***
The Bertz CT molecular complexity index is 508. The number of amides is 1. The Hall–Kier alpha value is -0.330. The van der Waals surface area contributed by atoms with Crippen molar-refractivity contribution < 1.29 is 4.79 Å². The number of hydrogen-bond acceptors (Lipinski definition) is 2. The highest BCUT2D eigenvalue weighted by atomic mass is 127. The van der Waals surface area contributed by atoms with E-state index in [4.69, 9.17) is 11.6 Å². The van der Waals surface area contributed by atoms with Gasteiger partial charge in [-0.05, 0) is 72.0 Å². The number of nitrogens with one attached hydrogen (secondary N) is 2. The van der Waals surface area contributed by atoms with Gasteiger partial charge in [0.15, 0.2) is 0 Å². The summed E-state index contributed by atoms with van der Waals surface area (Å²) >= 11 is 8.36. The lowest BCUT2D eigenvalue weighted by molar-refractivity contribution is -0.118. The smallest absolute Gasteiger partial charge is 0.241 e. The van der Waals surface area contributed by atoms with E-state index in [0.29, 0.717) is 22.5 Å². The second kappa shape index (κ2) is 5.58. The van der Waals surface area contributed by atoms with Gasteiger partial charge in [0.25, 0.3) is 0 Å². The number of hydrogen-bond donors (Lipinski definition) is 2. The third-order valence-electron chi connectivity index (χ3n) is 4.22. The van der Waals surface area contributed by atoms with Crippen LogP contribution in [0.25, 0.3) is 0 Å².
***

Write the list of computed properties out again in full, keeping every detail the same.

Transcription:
The Bertz CT molecular complexity index is 508. The number of amides is 1. The Hall–Kier alpha value is -0.330. The van der Waals surface area contributed by atoms with Crippen molar-refractivity contribution < 1.29 is 4.79 Å². The number of hydrogen-bond acceptors (Lipinski definition) is 2. The highest BCUT2D eigenvalue weighted by atomic mass is 127. The van der Waals surface area contributed by atoms with E-state index in [4.69, 9.17) is 11.6 Å². The van der Waals surface area contributed by atoms with Gasteiger partial charge in [-0.05, 0) is 72.0 Å². The number of nitrogens with one attached hydrogen (secondary N) is 2. The van der Waals surface area contributed by atoms with Gasteiger partial charge in [0.15, 0.2) is 0 Å². The summed E-state index contributed by atoms with van der Waals surface area (Å²) >= 11 is 8.36. The lowest BCUT2D eigenvalue weighted by molar-refractivity contribution is -0.118. The smallest absolute Gasteiger partial charge is 0.241 e. The van der Waals surface area contributed by atoms with E-state index in [0.29, 0.717) is 22.5 Å². The second kappa shape index (κ2) is 5.58. The van der Waals surface area contributed by atoms with Gasteiger partial charge in [0.25, 0.3) is 0 Å². The number of hydrogen-bond donors (Lipinski definition) is 2. The third-order valence-electron chi connectivity index (χ3n) is 4.22. The van der Waals surface area contributed by atoms with Crippen LogP contribution in [0.25, 0.3) is 0 Å².